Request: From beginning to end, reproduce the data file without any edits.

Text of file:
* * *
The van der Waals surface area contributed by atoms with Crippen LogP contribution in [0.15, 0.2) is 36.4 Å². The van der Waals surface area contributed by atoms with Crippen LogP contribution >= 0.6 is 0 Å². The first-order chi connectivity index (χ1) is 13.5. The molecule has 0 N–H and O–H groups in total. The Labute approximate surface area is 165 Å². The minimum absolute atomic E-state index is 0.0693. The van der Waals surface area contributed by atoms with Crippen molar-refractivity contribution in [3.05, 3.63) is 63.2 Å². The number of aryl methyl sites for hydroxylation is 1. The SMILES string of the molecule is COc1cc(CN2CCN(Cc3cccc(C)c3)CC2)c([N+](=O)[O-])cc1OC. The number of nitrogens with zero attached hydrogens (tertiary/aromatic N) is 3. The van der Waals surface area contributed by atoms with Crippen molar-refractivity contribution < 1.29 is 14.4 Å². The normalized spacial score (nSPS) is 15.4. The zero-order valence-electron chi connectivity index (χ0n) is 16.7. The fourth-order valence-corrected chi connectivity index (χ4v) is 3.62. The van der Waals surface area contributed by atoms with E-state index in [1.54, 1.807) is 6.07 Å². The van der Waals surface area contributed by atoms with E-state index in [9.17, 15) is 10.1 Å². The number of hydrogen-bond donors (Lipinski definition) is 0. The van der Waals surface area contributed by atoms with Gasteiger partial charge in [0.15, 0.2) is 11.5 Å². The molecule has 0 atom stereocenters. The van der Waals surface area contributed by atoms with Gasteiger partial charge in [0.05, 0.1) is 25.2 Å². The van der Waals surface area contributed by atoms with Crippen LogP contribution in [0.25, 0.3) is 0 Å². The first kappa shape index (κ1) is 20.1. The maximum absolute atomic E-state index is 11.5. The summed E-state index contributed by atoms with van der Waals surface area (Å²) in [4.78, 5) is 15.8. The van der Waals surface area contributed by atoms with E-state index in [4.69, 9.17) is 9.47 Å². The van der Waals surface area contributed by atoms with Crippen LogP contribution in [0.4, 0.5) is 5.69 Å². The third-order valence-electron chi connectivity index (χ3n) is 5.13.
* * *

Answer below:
The van der Waals surface area contributed by atoms with Crippen LogP contribution in [0.15, 0.2) is 36.4 Å². The van der Waals surface area contributed by atoms with Crippen LogP contribution >= 0.6 is 0 Å². The first-order chi connectivity index (χ1) is 13.5. The molecule has 0 N–H and O–H groups in total. The Labute approximate surface area is 165 Å². The minimum absolute atomic E-state index is 0.0693. The van der Waals surface area contributed by atoms with Crippen molar-refractivity contribution in [3.05, 3.63) is 63.2 Å². The number of aryl methyl sites for hydroxylation is 1. The SMILES string of the molecule is COc1cc(CN2CCN(Cc3cccc(C)c3)CC2)c([N+](=O)[O-])cc1OC. The number of nitrogens with zero attached hydrogens (tertiary/aromatic N) is 3. The van der Waals surface area contributed by atoms with Crippen molar-refractivity contribution < 1.29 is 14.4 Å². The normalized spacial score (nSPS) is 15.4. The zero-order valence-electron chi connectivity index (χ0n) is 16.7. The fourth-order valence-corrected chi connectivity index (χ4v) is 3.62. The van der Waals surface area contributed by atoms with E-state index in [1.54, 1.807) is 6.07 Å². The van der Waals surface area contributed by atoms with E-state index in [9.17, 15) is 10.1 Å². The number of hydrogen-bond donors (Lipinski definition) is 0. The van der Waals surface area contributed by atoms with Gasteiger partial charge in [0.15, 0.2) is 11.5 Å². The molecule has 0 atom stereocenters. The van der Waals surface area contributed by atoms with Gasteiger partial charge in [0.05, 0.1) is 25.2 Å². The van der Waals surface area contributed by atoms with Crippen LogP contribution in [0.25, 0.3) is 0 Å². The first kappa shape index (κ1) is 20.1. The maximum absolute atomic E-state index is 11.5. The summed E-state index contributed by atoms with van der Waals surface area (Å²) in [4.78, 5) is 15.8. The van der Waals surface area contributed by atoms with E-state index in [4.69, 9.17) is 9.47 Å². The van der Waals surface area contributed by atoms with Crippen LogP contribution in [0.4, 0.5) is 5.69 Å². The third-order valence-electron chi connectivity index (χ3n) is 5.13.